The cover of TIME magazine this week tells us to “Eat Butter”, that saturated fat has nothing to do with our cholesterol or heart disease. TIME magazine is wrong.
The studies highlighted in the article indeed show no correlation between saturated fat and high cholesterol. That is because the type of studies they used for this article could never show this correlation, by their very design.
Hundreds of randomized clinical trials, the strongest type of research study when it comes to our health, have proven for over 50 years that eating more saturated fat will increase our blood cholesterol and risk of heart disease. The research is so consistent that there is an equation (called the Hegsted Equation) that determines just how much our blood cholesterol will go up when we eat more saturated fat and cholesterol.
These randomized, controlled trials not only show that cholesterol levels to up and down depending on the percentage of calories in our diets that come from saturated fat and cholesterol, they also show that lowering our blood cholesterol, especially LDL cholesterol, reduces our risk of heart attacks, strokes and coronary artery disease. Significantly.
We can’t say that eating X amount of saturated fat will cause your cholesterol to go over 200, because your genetics play a big role in your cholesterol level. We can determine how much your cholesterol will rise or fall when you change your intake of saturated fat and cholesterol. That handy Hegsted Equation!
The studies highlighted in TIME and other publications trying to convince us this isn’t true aren’t randomized controlled trials. They are observational studies, which take a cross section of the population, ask them about their diet and then compare that information to their cholesterol and heart disease status. This type of study could not possibly show that eating more saturated fat causes heart disease.
Why, you ask?
- This type of general observational study can not prove that one thing causes another, there are too many variables not taken into account.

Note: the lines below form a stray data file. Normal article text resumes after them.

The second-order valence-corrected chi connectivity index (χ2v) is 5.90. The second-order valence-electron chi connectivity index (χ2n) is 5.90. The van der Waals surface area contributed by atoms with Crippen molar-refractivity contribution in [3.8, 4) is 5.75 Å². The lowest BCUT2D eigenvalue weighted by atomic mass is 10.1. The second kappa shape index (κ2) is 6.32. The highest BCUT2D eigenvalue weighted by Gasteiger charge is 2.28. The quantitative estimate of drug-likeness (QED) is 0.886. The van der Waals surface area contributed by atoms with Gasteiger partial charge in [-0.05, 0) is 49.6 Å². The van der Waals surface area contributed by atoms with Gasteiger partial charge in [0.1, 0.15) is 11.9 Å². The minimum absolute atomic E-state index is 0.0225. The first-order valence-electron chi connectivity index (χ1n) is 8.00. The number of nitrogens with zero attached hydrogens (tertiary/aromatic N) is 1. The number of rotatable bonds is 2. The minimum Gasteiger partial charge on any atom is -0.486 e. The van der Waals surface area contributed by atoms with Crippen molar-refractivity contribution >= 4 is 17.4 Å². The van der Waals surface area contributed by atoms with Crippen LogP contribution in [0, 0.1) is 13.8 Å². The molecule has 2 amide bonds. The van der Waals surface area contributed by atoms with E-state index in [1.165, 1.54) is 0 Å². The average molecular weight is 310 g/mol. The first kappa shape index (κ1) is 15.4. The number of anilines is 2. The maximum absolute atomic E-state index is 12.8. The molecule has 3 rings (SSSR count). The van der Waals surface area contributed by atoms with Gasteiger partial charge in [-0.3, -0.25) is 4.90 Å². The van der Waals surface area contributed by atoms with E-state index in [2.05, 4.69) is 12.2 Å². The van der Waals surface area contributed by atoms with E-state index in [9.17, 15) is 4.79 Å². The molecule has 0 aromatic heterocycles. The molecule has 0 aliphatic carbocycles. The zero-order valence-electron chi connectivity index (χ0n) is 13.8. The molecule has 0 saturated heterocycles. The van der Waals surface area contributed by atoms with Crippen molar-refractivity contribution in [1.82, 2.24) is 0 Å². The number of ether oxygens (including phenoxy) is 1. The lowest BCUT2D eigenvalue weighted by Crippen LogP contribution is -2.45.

- Self reported food intake is never very accurate. We always think we eat healthier than we actually do. Especially when someone is looking.
- Two people can eat the same diet yet have very different cholesterol levels. Some people have low cholesterol and low risk of heart disease no matter what they eat. The determination of heart disease risk is an individual assessment.
- Most Americans eat too much saturated fat and cholesterol. These studies weren’t really looking at low intake versus high intake, more like high versus really high.
When scientists were first talking about smoking being bad for our health, the tobacco industry conducted this type of cross observational study to try and show no correlation between smoking and heart disease. Their strategy was the same – a study that would intentionally not show a correlation by its design. Since everyone smoked or was exposed to second-hand smoke in public areas, everyone had an increased risk.
The studies could not possibly show a correlation between smoking and heart disease, because they weren’t looking at the right thing. Just like the studies cited in TIME could not possibly show a correlation between saturated fat intake and heart disease. But they sure sound scientific and reliable.
Some of the researchers doing these studies are under contracts with the Dairy Council and the Beef Council. Yep, that’s who is funding a lot of this research. Research that the head of Harvard University’s nutrition program says should be retracted because it is so misleading.
The bottom line is that we have no need for saturated fat or cholesterol in our diets. Eating too many animal foods high in saturated fat and cholesterol raises our risk for blocked arteries, heart attacks and strokes. You can reduce your risk significantly by reducing your intake of animal fats. Its a fact.